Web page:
Magazine article The Spectator

Playing It Safe

Magazine article The Spectator

Playing It Safe

Article excerpt

It's funny how much television depends on repetition. Daytime, especially. The same house is always being auctioned, the same chinoiserie discovered in the attic, the same boxes being opened on Deal Or No Deal. Even the new Countdown has eschewed new letters. It might have been fun if they added a few Greek ones. This repetition is comforting, and it only applies, so far as I can see, to television. The last film I saw was The Reader, and somehow I doubt we'll ever see The Reader II. Even the James Bond franchise goes in for variety -- for example, Casino Royale was very good, whereas Quantum of Solace was rubbish.

The last play I saw was August: Osage County at the National, and while it was funny, sad, and full of sharp observation -- if a little long -- I doubt I'll go to September: Osage County if Tracy Letts gets round to writing it. Whereas on television, they would have commissioned a 13-part series with the same wacky characters. ('How about they all go to Disneyland, and Ma is caught popping her pills on top of Space Mountain?') I was reflecting on this while watching Masterchef (BBC2), which appears to have set down leylandii-style roots, like The Weakest Link. It is on four times a week, 30 minutes with an hour on Thursdays, for the foreseeable future. I love it. I especially love the repetition. Suppose someone came on and cooked a meal as well as Heston Blumenthal? It would spoil it. Suppose the two hosts, John Torode and Gregg Wallace, stopped shouting and spoke at normal decibel levels? Suppose they had the scene in the real restaurant kitchen, and the real chef didn't scrape someone's first offering into the bin?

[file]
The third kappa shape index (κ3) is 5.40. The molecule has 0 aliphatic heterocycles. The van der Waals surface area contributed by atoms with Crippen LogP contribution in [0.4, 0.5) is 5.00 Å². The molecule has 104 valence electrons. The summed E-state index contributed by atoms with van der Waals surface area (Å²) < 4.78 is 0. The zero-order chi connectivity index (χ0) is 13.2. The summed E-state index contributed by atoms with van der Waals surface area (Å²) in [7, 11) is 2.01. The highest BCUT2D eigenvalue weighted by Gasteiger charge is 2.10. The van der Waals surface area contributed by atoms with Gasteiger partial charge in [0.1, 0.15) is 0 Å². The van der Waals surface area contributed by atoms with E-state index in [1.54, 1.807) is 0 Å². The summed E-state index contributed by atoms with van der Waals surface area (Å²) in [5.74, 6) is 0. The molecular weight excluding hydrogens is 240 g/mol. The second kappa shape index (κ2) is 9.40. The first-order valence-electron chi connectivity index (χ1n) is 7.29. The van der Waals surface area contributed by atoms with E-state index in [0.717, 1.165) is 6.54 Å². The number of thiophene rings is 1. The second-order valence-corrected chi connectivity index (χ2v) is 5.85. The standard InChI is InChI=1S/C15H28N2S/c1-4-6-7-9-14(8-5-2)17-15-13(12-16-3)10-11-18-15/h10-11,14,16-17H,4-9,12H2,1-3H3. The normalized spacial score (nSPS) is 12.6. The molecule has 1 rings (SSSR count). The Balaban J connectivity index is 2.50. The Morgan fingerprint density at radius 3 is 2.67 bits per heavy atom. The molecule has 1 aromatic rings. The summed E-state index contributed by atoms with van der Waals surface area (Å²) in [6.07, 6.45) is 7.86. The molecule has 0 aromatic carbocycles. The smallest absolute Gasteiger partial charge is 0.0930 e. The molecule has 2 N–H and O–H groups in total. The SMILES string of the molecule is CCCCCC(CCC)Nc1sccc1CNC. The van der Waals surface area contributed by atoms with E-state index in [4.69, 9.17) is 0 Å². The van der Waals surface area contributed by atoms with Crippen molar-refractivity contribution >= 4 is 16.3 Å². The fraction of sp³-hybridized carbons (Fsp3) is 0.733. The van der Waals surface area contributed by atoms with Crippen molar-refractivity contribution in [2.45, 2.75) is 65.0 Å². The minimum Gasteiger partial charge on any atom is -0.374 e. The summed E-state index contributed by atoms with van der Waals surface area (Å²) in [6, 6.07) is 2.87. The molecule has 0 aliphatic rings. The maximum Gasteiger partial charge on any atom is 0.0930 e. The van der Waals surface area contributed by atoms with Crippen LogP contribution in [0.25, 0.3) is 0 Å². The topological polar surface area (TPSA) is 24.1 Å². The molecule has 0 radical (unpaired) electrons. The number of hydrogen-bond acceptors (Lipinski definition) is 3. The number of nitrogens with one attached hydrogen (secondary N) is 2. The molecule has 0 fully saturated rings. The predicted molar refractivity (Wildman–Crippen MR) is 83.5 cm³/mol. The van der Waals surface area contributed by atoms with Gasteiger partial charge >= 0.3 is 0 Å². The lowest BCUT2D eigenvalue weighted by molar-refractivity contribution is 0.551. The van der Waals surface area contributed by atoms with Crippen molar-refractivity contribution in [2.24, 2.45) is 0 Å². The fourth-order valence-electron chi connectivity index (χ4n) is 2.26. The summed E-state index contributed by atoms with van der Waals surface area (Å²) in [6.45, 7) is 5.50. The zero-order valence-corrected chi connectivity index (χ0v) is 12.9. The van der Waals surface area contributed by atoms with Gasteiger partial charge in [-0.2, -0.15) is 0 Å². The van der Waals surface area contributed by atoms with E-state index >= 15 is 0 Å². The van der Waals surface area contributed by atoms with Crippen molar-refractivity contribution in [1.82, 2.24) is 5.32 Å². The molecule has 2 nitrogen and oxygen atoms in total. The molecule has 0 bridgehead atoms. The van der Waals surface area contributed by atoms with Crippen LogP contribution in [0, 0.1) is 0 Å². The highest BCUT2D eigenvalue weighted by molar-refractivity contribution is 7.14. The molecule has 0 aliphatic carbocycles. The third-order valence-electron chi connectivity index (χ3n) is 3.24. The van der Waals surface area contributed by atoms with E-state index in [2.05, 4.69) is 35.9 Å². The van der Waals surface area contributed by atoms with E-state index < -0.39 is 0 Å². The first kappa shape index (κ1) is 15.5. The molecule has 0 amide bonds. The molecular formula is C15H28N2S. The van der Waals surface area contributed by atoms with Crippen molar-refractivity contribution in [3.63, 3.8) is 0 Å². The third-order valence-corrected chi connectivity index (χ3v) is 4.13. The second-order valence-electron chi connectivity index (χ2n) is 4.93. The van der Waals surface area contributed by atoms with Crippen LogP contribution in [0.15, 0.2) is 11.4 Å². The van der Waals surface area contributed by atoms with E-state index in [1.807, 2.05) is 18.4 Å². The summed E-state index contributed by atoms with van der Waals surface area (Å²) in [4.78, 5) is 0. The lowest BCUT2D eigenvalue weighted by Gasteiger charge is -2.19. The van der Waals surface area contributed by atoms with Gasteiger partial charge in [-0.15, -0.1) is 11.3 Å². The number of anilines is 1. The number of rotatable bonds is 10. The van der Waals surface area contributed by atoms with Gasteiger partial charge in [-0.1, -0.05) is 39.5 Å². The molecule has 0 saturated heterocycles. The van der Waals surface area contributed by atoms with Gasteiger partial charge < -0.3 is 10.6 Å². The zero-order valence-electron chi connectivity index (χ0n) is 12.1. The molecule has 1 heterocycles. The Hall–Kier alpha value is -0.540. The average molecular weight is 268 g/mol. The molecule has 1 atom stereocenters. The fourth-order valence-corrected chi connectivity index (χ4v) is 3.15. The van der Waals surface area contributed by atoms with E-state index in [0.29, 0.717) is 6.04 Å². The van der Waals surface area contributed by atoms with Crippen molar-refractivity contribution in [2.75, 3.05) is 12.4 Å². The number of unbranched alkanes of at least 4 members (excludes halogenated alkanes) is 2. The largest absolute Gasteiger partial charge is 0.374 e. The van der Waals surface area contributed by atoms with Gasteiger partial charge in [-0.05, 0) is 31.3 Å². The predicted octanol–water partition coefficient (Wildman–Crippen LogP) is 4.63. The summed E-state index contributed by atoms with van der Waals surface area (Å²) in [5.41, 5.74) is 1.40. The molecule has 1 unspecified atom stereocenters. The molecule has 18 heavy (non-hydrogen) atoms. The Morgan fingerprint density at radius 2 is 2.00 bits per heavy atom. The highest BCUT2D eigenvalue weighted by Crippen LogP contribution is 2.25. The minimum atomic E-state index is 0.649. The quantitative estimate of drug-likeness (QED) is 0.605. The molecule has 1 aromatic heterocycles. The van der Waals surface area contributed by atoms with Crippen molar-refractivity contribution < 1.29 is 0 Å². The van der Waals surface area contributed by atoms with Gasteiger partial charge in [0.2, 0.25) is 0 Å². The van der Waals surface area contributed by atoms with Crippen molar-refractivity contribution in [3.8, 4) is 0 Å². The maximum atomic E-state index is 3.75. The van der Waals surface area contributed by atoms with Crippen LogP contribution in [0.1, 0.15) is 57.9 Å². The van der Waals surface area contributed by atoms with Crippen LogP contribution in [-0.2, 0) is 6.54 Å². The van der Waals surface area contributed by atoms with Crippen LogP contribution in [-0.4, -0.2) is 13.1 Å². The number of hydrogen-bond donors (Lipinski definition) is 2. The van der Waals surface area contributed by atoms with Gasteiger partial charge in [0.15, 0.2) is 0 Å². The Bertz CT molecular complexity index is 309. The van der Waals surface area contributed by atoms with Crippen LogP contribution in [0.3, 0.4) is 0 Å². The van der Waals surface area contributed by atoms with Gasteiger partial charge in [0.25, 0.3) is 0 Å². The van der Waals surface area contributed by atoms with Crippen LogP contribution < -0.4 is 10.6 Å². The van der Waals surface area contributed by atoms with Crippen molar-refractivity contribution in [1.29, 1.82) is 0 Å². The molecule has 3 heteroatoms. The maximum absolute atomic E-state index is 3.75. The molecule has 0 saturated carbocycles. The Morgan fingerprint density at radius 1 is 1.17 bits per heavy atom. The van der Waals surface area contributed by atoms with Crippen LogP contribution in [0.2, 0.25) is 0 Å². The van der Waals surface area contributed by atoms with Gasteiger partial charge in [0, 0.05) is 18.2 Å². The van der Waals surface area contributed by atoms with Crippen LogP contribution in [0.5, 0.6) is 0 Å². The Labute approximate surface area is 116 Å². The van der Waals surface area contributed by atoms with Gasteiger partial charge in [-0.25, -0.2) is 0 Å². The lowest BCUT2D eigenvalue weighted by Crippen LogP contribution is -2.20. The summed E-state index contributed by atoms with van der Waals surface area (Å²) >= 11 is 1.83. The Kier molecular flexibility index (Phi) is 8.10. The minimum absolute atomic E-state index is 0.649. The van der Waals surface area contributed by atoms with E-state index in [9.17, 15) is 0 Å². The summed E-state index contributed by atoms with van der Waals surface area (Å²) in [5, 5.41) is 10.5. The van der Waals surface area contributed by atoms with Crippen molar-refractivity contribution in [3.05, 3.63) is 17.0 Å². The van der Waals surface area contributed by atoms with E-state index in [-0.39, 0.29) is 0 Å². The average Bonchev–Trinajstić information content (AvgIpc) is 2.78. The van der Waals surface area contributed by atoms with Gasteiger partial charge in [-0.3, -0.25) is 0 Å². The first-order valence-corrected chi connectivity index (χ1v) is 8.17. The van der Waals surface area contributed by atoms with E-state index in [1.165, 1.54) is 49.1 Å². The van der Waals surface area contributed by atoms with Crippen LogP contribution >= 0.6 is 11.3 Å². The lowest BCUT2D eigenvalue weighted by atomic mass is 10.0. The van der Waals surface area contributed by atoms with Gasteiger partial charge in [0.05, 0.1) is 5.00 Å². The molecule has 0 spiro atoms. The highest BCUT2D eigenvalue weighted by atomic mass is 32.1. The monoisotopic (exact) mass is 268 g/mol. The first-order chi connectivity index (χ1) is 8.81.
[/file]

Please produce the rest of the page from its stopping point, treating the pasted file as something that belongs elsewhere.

All the dishes -- and there are a dozen in every programme -- blur into one: avocado whelks followed by lamb shank with a raspberry ragout and chocolate-dusted beetroot millefeuille . . . 'You have THIRTY SECONDS!' the presenters bellow. The contestants stand by for the judgment, proud but justifiably nervous. 'The problem IS! Carpaccio of pork is DISGUSTING!

I've never seen smoked salmon and liver on the same plate, and do you know why? It's HORRIBLE!' Every contestant says how winning Masterchef will transform their lives, and they all have the same brave little smile when they're thrown out, as 23 are every week. …

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